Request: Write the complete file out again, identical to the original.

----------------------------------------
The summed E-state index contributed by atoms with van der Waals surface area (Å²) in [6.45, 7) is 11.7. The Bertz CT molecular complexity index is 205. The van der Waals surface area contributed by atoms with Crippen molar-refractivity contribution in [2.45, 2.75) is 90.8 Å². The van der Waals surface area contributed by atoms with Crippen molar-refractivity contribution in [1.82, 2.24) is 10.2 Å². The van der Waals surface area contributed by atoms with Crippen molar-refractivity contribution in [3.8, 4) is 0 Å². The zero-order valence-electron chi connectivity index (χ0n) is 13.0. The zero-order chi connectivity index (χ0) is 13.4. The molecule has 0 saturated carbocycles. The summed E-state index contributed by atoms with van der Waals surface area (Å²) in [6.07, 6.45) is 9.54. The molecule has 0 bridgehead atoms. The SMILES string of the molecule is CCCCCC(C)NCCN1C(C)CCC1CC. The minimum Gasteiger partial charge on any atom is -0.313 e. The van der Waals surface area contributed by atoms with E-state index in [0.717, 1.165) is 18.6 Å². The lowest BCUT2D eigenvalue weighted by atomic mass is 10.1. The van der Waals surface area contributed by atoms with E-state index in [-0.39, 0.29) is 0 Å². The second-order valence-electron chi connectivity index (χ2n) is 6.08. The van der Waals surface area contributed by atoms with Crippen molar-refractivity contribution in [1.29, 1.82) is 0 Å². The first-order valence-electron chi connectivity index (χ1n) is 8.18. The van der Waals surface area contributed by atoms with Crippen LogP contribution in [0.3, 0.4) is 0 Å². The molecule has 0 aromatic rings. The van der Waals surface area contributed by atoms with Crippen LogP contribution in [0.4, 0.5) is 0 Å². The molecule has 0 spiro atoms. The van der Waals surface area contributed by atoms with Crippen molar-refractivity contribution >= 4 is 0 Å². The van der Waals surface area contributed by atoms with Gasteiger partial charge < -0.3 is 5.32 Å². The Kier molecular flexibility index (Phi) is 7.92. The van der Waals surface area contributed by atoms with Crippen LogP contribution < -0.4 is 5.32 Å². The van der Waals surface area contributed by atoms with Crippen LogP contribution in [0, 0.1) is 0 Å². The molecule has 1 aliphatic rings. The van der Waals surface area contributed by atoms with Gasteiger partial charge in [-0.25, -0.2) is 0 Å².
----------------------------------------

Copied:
The summed E-state index contributed by atoms with van der Waals surface area (Å²) in [6.45, 7) is 11.7. The Bertz CT molecular complexity index is 205. The van der Waals surface area contributed by atoms with Crippen molar-refractivity contribution in [2.45, 2.75) is 90.8 Å². The van der Waals surface area contributed by atoms with Crippen molar-refractivity contribution in [1.82, 2.24) is 10.2 Å². The van der Waals surface area contributed by atoms with Crippen molar-refractivity contribution in [3.8, 4) is 0 Å². The zero-order valence-electron chi connectivity index (χ0n) is 13.0. The zero-order chi connectivity index (χ0) is 13.4. The molecule has 0 saturated carbocycles. The summed E-state index contributed by atoms with van der Waals surface area (Å²) in [6.07, 6.45) is 9.54. The molecule has 0 bridgehead atoms. The SMILES string of the molecule is CCCCCC(C)NCCN1C(C)CCC1CC. The minimum Gasteiger partial charge on any atom is -0.313 e. The van der Waals surface area contributed by atoms with E-state index in [0.717, 1.165) is 18.6 Å². The lowest BCUT2D eigenvalue weighted by atomic mass is 10.1. The van der Waals surface area contributed by atoms with E-state index in [-0.39, 0.29) is 0 Å². The second-order valence-electron chi connectivity index (χ2n) is 6.08. The van der Waals surface area contributed by atoms with Crippen molar-refractivity contribution in [1.29, 1.82) is 0 Å². The first-order valence-electron chi connectivity index (χ1n) is 8.18. The van der Waals surface area contributed by atoms with Crippen LogP contribution in [0.3, 0.4) is 0 Å². The molecule has 0 aromatic rings. The van der Waals surface area contributed by atoms with Crippen LogP contribution in [0.4, 0.5) is 0 Å². The molecule has 0 spiro atoms. The van der Waals surface area contributed by atoms with Crippen molar-refractivity contribution >= 4 is 0 Å². The van der Waals surface area contributed by atoms with Gasteiger partial charge < -0.3 is 5.32 Å². The Kier molecular flexibility index (Phi) is 7.92. The van der Waals surface area contributed by atoms with Crippen LogP contribution < -0.4 is 5.32 Å². The van der Waals surface area contributed by atoms with Crippen LogP contribution in [0, 0.1) is 0 Å². The molecule has 1 aliphatic rings. The van der Waals surface area contributed by atoms with Gasteiger partial charge in [-0.25, -0.2) is 0 Å².